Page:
‘’We are at the critical point in our history where we must breed people to take over the industry. We must ensure each mortgage bank as part of corporate governance principle have a plan for management succession in a way that it does not disrupt the activities of the company. That is why it is an area we are discussing,’’ he said.
The event featured top rated paper presentations on a variety of topics from several leaders in the sector.
The immediate past president of Mortgage Banking Association of Nigeria (MBAN), Dr Femi Johnson has stated that there has been a lot of progress in the Nigeria mortgage sub sector.
While speaking to Africa Housing News at the 3-day Mortgage Banking Sub-sector CEOs’ annual retreat in Lagos which held from November 29 – December 01, 2019, Johnson said a lot of successes have been recorded in the recent time, even though not obvious to many.
‘’We are now lending to the formal sector, the informal sector, the self-employed and even Nigerians in diaspora. Now we are doing non interest banking. We all have underwriting standards. In the years to come, there is a lot more coming in stock. CBN has come with interest rebate. We are going to leapfrog the industry from where we are now to much greater heights within the very next few years using technology to drive that process and that penetration,’’ he said.
Speaking on the theme of the retreat which is ‘’Critical Success Factors for Continuity and Viability of the Mortgage Banking Sub-Sector in Nigeria: Mortgage Digitization, Human Capacity Development and Management Succession,’’ he said a lot has happened in recent past in mortgage banking, but the way forward is adding technology to mortgage banking.
‘’We are talking about digitising mortgage banking in Nigeria. So the use of technology, property tech is coming in and we are trying to infuse a lot of banking technologies so that we can deliver better and more efficient services to our customers and clients and so that we can bring mortgage closer to even the people on the streets. So when we say digitisation we are not talking about technology that is esoteric. We are talking of using technology to bring mortgage down to the grassroots and to people that are not even literate in English language so that we can deliver mortgages to them wherever they are and in the language they are most comfortable with,’’ he noted.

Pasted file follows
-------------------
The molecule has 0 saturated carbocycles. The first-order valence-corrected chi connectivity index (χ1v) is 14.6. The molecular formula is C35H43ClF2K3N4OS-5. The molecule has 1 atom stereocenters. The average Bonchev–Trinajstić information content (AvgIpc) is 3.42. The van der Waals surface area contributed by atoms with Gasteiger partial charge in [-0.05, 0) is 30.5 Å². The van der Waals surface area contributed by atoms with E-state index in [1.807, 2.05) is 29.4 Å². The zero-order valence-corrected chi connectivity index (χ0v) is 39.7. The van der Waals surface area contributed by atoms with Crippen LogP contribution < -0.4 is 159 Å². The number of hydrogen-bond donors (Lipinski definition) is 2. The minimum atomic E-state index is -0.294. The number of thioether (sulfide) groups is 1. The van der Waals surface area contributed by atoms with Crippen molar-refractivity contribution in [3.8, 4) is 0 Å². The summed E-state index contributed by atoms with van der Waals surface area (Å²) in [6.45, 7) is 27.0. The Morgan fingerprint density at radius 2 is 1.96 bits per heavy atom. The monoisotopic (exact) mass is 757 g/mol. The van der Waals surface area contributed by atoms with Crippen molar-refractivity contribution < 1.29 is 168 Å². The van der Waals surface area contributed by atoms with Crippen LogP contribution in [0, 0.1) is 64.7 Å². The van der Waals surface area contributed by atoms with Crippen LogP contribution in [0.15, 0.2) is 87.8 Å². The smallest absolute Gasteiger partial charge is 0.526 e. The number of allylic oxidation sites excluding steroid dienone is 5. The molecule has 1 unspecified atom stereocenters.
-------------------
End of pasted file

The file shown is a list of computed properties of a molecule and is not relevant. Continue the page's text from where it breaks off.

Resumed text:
The event featured top rated paper presentations on a variety of topics from several leaders in the sector.
The Senior Partner and Chief Executive Officer, Knight Frank Nigeria, Mr Frank Okosun, has asked the government to revisit housing provision in the country.
Okosun said lack of access to housing had affected many facets of the economy.
He stated that to address the problem, the government should look into mortgage issues and other challenges in the industry, and make housing available to those in need of them.
“There is a huge housing deficit in Nigeria and this has affected a lot of things. Without solving this, everything else will be affected,” he said.
Okosun spoke in Lagos during his investiture as the new Senior Partner/CEO of Knight Frank Nigeria and send off of the immediate past CEO, Mr Albert Orizu.